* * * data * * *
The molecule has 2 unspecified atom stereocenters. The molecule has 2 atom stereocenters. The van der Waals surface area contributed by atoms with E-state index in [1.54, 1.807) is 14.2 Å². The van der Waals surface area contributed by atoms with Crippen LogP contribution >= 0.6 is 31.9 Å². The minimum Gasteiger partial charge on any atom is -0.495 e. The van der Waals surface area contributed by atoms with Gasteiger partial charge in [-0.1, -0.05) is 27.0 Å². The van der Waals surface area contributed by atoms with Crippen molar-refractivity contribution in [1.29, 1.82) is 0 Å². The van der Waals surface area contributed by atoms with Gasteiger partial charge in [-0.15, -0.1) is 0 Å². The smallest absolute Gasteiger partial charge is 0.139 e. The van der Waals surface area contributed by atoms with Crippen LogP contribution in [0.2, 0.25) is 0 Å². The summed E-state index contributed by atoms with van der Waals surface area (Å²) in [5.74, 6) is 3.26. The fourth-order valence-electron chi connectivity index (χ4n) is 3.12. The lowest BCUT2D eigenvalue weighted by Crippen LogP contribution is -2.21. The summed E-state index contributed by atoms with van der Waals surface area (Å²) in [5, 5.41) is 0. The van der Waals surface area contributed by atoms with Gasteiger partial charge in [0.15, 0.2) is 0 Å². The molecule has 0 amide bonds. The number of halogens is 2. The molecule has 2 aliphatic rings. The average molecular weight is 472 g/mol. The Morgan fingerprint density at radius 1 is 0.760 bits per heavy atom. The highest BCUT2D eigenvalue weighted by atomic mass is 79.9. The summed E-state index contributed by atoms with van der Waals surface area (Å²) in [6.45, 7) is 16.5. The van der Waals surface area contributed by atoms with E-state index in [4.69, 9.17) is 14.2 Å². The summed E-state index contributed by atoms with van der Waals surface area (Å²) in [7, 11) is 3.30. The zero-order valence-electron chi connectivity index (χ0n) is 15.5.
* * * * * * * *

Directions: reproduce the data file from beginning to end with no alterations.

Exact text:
The molecule has 2 unspecified atom stereocenters. The molecule has 2 atom stereocenters. The van der Waals surface area contributed by atoms with E-state index in [1.54, 1.807) is 14.2 Å². The van der Waals surface area contributed by atoms with Crippen LogP contribution >= 0.6 is 31.9 Å². The minimum Gasteiger partial charge on any atom is -0.495 e. The van der Waals surface area contributed by atoms with Gasteiger partial charge in [-0.1, -0.05) is 27.0 Å². The van der Waals surface area contributed by atoms with Crippen molar-refractivity contribution in [1.29, 1.82) is 0 Å². The van der Waals surface area contributed by atoms with Gasteiger partial charge in [-0.15, -0.1) is 0 Å². The smallest absolute Gasteiger partial charge is 0.139 e. The van der Waals surface area contributed by atoms with Crippen LogP contribution in [0.2, 0.25) is 0 Å². The summed E-state index contributed by atoms with van der Waals surface area (Å²) in [5.74, 6) is 3.26. The fourth-order valence-electron chi connectivity index (χ4n) is 3.12. The lowest BCUT2D eigenvalue weighted by Crippen LogP contribution is -2.21. The summed E-state index contributed by atoms with van der Waals surface area (Å²) in [5, 5.41) is 0. The van der Waals surface area contributed by atoms with Gasteiger partial charge in [0.15, 0.2) is 0 Å². The molecule has 0 amide bonds. The number of halogens is 2. The molecule has 2 aliphatic rings. The average molecular weight is 472 g/mol. The Morgan fingerprint density at radius 1 is 0.760 bits per heavy atom. The highest BCUT2D eigenvalue weighted by atomic mass is 79.9. The summed E-state index contributed by atoms with van der Waals surface area (Å²) in [6.45, 7) is 16.5. The van der Waals surface area contributed by atoms with E-state index in [4.69, 9.17) is 14.2 Å². The summed E-state index contributed by atoms with van der Waals surface area (Å²) in [7, 11) is 3.30. The zero-order valence-electron chi connectivity index (χ0n) is 15.5.